By Jan Oberg
In 2017-2018, the risk of nuclear war has surfaced more or less permanently in the media – the catchword being “North Korea” and the media being Western. It’s all been seen from the West’s point of view, nobody pointing out, for instance, that North Korea’s military expenditures are around 1% of those of the United States.
And President Trump found it appropriate to talk about his bigger nuclear button – in response to a pretty pathetic statement from Kim Jong-un about having his on his desk in front of him all the time.
In short, an extremely a-symmetric conflict with North Korea, for all practical purposes, seeing enemies and no reliable friends all around it and therefore in need of one tool which it has learned from others that it can be good to have when you are alone and you’re the weaker: nuclear weapons.
In 2010, the New York Time posted an excerpt from Bruce Cuming’s “The Korean War” which is worth reading as an intro to what country North Korea is and where it comes from. To just quote two passages that tells you a lot about Korea but also about Cuming’s scholarship and style:
“Korea is an ancient nation, and one of the very few places in the world where territorial boundaries, ethnicity, and language have been consistent for well over a millennium. It sits next to China and was deeply influenced by the Middle Kingdom, but it has always had an independent civilization. Few understand this, but the most observant journalist in the war, Reginald Thompson, put the point exactly: “the thought and law of China is woven into the very texture of Korea . . . as the law of Rome is woven into Britain.”
The distinction is between the stereotypical judgment that Korea is just “Little China,” or nothing more than a transmission belt for Buddhist and Confucian culture flowing into Japan, and a nation and culture as different from Japan or China as Italy or France is from Germany.
Korea also had a social structure that persisted for centuries: during the five hundred years of the last dynasty the vast majority of Koreans were peasants, most of them tenants working land held by one of the world’s most tenacious aristocracies. Many were also slaves, a hereditary status from generation to generation. The state squelched merchant activity, so that commerce, and anything resembling the green shoots of a middle class, barely developed.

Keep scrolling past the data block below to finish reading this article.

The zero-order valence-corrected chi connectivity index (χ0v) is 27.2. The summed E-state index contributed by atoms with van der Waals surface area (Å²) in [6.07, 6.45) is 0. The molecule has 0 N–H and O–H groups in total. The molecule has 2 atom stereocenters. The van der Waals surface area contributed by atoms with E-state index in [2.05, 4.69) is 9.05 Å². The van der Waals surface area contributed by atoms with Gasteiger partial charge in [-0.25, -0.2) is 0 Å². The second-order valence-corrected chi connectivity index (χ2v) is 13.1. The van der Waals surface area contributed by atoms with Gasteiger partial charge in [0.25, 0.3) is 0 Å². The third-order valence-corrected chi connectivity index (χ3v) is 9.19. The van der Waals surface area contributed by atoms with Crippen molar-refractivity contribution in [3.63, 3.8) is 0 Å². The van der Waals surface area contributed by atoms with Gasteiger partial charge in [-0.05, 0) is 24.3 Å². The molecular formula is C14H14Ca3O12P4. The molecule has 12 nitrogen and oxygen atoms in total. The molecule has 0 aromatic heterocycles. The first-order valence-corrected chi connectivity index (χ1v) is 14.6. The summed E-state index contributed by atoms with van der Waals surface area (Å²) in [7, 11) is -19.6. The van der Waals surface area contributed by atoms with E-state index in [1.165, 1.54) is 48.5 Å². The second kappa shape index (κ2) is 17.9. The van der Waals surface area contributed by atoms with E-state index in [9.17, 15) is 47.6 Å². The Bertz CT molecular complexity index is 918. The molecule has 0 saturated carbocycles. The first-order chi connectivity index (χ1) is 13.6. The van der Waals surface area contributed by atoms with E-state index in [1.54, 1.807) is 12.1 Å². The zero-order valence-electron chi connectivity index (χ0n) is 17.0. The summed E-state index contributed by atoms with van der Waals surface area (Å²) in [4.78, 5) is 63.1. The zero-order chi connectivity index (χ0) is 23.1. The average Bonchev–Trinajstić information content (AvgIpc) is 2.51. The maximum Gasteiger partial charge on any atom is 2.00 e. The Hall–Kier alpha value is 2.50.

This fundamental condition — a privileged landed class, a mass of peasants, and little leavening in between — lasted through twentieth-century colonialism, too, because after their rule began in 1910 the Japanese found it useful to operate through local landed power. So, amid the crisis of national division, upheaval, and war, Koreans also sought to rectify these ancient inequities.
But this aristocracy, known as yangban, did not last so long and survive one crisis after another by being purely exploitative; it fostered a scholar-official elite, a civil service, venerable statecraft, splendid works of art, and a national pastime of educating the young.
In the relative openness of the 1920s, young scions proliferated in one profession after another — commerce, industry, publishing, academia, films, literary pursuits, urban consumption — a budding elite that could readily have led an independent Korea.
But global depression, war, and ever-increasing Japanese repression in the 1930s destroyed much of this progress, turned many elite Koreans into collaborators, and left few options for patriots besides armed resistance.”
Here is more about this classical study from the same year. Perhaps a large part of the conflict between the West and North Korea has to do with a fundamental lack of understanding of the culture, history, social structure, etc of the society – society and not just government, of many disciplines and not just geo-strategy? Perhaps, if we understood that better, there would be more chances for dialogue?
You’ll see that the Korean War caused the death of up to 4 million people due to, among other things, “oceans of napalm” being released also on civilians. Here at The Intercept, Mehdi Hasan explains, with lots of references, “Why Do North Koreans Hate Us? One Reason: They Remember the Korean War.”
And The Intercept has a whole collection of important analyses that balance the image conveyed in the rather self-serving, Korea-demonising mainstream media.
Bruce Cumings has also written North Korea. Another Country.
Finally, you may also benefit a lot from the former US diplomat, William R. Polk’s excellent backgrounder to the present crisis.